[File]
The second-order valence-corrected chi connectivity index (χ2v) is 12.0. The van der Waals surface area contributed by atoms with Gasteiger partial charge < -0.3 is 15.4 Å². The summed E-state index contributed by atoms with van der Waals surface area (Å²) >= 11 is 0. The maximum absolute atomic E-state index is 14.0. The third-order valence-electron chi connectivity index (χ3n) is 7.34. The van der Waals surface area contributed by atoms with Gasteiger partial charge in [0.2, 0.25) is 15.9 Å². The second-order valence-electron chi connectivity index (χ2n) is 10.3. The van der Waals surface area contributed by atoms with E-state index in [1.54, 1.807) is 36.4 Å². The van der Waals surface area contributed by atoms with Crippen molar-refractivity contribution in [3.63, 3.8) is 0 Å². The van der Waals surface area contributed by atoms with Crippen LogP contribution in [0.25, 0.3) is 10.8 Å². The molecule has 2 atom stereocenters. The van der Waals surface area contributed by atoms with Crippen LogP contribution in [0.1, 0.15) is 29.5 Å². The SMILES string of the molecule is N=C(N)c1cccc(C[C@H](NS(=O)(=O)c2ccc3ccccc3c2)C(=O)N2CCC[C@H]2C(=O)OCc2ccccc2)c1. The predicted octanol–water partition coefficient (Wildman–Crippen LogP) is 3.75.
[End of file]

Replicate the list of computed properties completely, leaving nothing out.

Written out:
The second-order valence-corrected chi connectivity index (χ2v) is 12.0. The van der Waals surface area contributed by atoms with Gasteiger partial charge < -0.3 is 15.4 Å². The summed E-state index contributed by atoms with van der Waals surface area (Å²) >= 11 is 0. The maximum absolute atomic E-state index is 14.0. The third-order valence-electron chi connectivity index (χ3n) is 7.34. The van der Waals surface area contributed by atoms with Gasteiger partial charge in [0.2, 0.25) is 15.9 Å². The second-order valence-electron chi connectivity index (χ2n) is 10.3. The van der Waals surface area contributed by atoms with E-state index in [1.54, 1.807) is 36.4 Å². The van der Waals surface area contributed by atoms with Crippen molar-refractivity contribution in [3.63, 3.8) is 0 Å². The van der Waals surface area contributed by atoms with Crippen LogP contribution in [0.25, 0.3) is 10.8 Å². The molecule has 2 atom stereocenters. The van der Waals surface area contributed by atoms with Crippen LogP contribution in [0.1, 0.15) is 29.5 Å². The SMILES string of the molecule is N=C(N)c1cccc(C[C@H](NS(=O)(=O)c2ccc3ccccc3c2)C(=O)N2CCC[C@H]2C(=O)OCc2ccccc2)c1. The predicted octanol–water partition coefficient (Wildman–Crippen LogP) is 3.75.